• Theater, Off-Off Broadway
  • Recommended


Clown Bar

3 out of 5 stars

Time Out says

Clown Bar. The Box (see Off-Off Broadway). By Adam Szymkowicz. Music and additional lyrics by Adam Overett. Directed by Andrew Neisler. With ensemble cast. Running time: 1hr 25mins. No intermission.

Clown Bar: In brief

Prolific playwright and blogger Adam Szymkowicz adds to the growing subgenre of dark-edged clown-themed theater with this look at a reformed mirth maker who falls back into clowning after the death of his brother. Andrew Neisler directs a site-specific production at the atmospheric Box, with music by Adam Overett.

Clown Bar: Theater review by Raven Snook

So a dozen clowns walk into a bar, and the ensuing punch lines are as plentiful and varied as a pack of Bozos exploding out of a circus car. The fevered brainchild of playwright Adam Szymkowicz, this Pipeline Theatre Company hit from last season is enjoying an encore engagement. The remounted Clown Bar makes great use of the Box nightclub’s retro yet seedy atmosphere as clown turned cop Happy (virile deadpan master Shane Zeigler) reenters the ’30s-style gangster clown underground to find out who murdered his drug-addicted jester brother, Timmy (played in flashbacks by Dan Tracy, totally tweaking out). During his investigation, Happy mixes it up with his old cohorts—all the usual hard-boiled noir archetypes, only in whiteface and brightly colored wigs: femme-fatale burlesquer Blinky (the comely Claire Rothrock), wisecracking sidekick Petunia (the very funny Jessica Frey) and merciless crime boss Bobo (played by understudy Gianmarco Soresi at the performance attended).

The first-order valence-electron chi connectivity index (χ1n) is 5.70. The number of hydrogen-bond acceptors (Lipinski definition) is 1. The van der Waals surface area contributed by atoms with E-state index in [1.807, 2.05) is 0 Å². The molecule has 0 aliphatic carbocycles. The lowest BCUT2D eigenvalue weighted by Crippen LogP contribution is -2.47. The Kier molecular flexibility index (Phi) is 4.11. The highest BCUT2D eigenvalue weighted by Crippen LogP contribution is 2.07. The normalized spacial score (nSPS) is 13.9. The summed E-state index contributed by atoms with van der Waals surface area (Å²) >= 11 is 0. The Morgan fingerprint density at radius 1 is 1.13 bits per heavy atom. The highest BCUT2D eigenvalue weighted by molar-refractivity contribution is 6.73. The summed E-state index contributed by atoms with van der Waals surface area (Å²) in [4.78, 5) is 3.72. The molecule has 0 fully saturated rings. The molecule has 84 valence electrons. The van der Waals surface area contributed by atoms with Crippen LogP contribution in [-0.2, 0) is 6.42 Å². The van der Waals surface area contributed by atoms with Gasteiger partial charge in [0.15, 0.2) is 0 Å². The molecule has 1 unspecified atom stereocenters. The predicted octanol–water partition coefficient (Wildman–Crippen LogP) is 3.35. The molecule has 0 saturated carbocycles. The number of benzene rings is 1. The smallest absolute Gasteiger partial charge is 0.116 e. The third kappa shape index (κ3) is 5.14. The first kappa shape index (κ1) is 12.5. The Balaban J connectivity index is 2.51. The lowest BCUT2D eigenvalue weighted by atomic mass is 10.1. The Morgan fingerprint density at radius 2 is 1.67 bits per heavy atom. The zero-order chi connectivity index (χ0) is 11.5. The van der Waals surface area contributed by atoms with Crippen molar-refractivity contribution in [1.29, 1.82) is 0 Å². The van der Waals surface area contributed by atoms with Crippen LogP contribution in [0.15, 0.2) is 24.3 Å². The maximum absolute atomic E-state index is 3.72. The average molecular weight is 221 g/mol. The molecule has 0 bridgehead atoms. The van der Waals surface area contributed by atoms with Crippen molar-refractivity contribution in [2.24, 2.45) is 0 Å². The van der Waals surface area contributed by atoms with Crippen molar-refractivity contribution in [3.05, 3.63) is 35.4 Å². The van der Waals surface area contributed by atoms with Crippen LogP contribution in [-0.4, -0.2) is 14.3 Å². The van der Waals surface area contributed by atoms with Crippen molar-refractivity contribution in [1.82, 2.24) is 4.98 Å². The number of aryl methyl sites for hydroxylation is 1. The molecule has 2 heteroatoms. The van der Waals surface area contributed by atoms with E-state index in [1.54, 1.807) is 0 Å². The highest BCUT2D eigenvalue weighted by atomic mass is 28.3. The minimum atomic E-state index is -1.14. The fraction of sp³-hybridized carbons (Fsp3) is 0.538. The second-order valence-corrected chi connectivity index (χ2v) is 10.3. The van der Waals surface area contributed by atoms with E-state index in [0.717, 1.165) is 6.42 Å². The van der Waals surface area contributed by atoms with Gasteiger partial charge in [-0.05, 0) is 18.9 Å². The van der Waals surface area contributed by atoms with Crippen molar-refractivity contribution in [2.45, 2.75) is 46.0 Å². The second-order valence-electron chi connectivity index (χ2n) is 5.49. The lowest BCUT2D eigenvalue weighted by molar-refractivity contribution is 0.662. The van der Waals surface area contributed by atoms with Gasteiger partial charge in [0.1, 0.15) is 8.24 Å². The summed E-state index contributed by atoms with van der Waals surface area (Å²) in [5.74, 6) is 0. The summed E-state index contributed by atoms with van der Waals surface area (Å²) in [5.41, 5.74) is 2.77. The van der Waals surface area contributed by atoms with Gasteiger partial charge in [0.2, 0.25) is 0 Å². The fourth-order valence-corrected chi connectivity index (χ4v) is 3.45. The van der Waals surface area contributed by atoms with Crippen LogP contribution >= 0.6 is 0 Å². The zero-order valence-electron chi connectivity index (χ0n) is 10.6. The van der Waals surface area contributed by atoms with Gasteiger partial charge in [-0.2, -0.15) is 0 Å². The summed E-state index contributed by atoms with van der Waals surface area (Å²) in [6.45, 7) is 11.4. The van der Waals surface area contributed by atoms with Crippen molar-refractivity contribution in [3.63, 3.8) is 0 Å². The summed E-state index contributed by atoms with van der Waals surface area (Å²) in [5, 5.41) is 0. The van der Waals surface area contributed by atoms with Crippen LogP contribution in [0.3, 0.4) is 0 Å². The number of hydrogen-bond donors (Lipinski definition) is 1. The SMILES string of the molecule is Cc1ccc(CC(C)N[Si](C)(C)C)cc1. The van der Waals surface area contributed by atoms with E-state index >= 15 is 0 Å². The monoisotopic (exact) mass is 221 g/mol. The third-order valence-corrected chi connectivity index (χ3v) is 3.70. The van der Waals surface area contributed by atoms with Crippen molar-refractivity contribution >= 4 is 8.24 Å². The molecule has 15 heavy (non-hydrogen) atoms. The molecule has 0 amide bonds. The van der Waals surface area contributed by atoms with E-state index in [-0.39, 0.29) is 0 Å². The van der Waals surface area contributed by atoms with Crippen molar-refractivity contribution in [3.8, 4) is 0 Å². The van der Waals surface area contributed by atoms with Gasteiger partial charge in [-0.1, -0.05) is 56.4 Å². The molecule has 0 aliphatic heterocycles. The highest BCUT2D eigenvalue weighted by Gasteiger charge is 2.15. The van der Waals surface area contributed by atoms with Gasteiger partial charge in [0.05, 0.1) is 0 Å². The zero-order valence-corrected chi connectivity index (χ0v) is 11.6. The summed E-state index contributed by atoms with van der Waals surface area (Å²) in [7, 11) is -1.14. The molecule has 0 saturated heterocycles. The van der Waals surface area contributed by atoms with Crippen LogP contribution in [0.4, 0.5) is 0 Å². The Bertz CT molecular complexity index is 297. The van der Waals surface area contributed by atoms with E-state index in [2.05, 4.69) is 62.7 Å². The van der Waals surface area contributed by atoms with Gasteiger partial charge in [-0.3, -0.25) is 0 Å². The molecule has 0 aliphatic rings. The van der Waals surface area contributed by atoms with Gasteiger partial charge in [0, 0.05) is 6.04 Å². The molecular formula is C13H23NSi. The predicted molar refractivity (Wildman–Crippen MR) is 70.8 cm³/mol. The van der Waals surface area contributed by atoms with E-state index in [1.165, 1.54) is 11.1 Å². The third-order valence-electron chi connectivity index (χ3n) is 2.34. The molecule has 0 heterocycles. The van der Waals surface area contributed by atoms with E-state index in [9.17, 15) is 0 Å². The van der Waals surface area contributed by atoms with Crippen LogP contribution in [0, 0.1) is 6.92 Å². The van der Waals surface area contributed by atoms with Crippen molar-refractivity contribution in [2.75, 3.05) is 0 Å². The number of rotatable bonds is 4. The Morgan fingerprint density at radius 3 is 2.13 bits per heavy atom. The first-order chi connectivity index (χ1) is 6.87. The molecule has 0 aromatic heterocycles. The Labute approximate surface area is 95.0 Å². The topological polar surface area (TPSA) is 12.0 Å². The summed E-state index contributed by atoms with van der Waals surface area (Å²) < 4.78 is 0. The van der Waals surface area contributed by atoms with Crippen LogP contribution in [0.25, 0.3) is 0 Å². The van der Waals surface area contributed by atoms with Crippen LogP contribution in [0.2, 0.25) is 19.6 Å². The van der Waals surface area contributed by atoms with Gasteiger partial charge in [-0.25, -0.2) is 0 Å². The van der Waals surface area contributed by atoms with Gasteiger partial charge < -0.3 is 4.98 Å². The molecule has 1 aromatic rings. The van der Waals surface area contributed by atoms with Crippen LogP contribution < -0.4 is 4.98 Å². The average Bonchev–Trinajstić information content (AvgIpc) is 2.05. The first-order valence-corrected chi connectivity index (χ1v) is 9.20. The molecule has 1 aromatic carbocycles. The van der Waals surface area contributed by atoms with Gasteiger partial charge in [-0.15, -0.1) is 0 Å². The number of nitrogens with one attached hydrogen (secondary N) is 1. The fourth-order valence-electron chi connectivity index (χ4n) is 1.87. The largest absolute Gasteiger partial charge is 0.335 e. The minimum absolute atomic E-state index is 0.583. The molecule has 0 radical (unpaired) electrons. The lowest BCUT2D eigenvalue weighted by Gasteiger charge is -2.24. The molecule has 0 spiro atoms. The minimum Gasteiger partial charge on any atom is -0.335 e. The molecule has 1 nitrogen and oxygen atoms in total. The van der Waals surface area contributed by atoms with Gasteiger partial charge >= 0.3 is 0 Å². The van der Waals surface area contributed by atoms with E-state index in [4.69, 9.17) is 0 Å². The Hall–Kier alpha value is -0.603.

The humor is, unsurprisingly, mostly lowbrow: Clowns bleed glitter when shot, the striptease routine features balloons that pop, and double entendres abound, especially during the too-long preshow starring comic crooner Dusty (unflappable MC Salty Brine, seemingly the love child of a Paul Lynde, Liza Minnelli and Joel Grey in Cabaret threeway). But if you’re in a goofy mood (downing a couple of cocktails should help), Clown Bar delivers more yuks than yawns, thanks to a committed cast that eschews camp in favor of characterization, no matter how groanworthy the gag.—Theater review by Raven Snook

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